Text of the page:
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Online Survey Gives Teachers Opportunity to Speak On Post-Election Climate in Classrooms

Online Survey Gives Teachers Opportunity to Speak On Post-Election Climate in Classrooms

The organization that asked teachers during the election how the rhetoric was affecting their classrooms is following up with teachers on the Internet to see how their classrooms are now that the election is over.

The Southern Poverty Law Center, which coined the widely-used term “The Trump Effect,” has launched "a new survey to take the pulse of the nation’s students and teachers following the election of Donald Trump after a divisive campaign that targeted racial, ethnic and religious minorities,” SPLC said in a statement.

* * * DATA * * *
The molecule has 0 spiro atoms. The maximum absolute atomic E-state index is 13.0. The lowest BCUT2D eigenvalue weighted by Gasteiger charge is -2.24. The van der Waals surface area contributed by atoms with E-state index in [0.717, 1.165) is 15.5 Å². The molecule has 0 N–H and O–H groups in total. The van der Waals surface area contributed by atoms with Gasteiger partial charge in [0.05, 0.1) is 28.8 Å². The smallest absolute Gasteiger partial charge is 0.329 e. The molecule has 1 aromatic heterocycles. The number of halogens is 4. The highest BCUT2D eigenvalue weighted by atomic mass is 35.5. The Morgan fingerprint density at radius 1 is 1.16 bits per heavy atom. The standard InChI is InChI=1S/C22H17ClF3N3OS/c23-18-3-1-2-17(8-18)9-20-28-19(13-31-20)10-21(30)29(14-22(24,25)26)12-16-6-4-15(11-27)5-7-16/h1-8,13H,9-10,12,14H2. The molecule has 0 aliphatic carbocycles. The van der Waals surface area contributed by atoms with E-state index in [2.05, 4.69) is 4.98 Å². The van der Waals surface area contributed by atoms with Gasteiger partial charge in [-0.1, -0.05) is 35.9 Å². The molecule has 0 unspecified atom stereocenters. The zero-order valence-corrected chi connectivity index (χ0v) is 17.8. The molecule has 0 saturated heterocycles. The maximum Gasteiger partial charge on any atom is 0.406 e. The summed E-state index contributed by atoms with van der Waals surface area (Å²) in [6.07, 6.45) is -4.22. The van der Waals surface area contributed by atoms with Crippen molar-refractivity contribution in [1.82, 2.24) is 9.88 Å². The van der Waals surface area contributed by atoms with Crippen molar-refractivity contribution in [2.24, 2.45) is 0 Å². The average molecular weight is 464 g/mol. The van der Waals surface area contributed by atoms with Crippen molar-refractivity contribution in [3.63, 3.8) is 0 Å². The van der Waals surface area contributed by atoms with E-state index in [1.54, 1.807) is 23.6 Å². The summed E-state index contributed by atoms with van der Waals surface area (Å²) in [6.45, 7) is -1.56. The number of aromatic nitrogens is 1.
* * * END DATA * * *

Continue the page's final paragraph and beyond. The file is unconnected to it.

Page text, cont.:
Many news organizations have reported an uptick in bullying instances since Donald Trump became President-elect on Nov. 9.

The 74, which is keeping a running tab of reported incidents on its site, said at the time of this article that they have documented of 140 incidences of bullying in just a week’s time. 

And while teachers have been taking to social media to bring attention to the difficult school climates they are dealing with, the ten-minute SPLC survey asks direct questions to get a better idea of what is actually going on.

"It asks, for example, whether teachers have detected anti-immigrant or anti-Muslim sentiments, or heard derogatory language directed toward children of color or LGBT students; and whether students are targeting others based on which candidate they supported,” said SPLC in a statement.

In addition to releasing the survey, Teaching Tolerance, a project of SPLC, has released an accompanying guidance that aims to help educators and school leaders support students in this post-election climate.

The suggestions include:

  • Set the tone
  • Take care of the wounded
  • Double-down on anti-bullying strategies
  • Encourage courage
  • Be ready for a crisis

The full guidance can be found here.

Nicole Gorman, Senior Education World Contributor

11/15/2016

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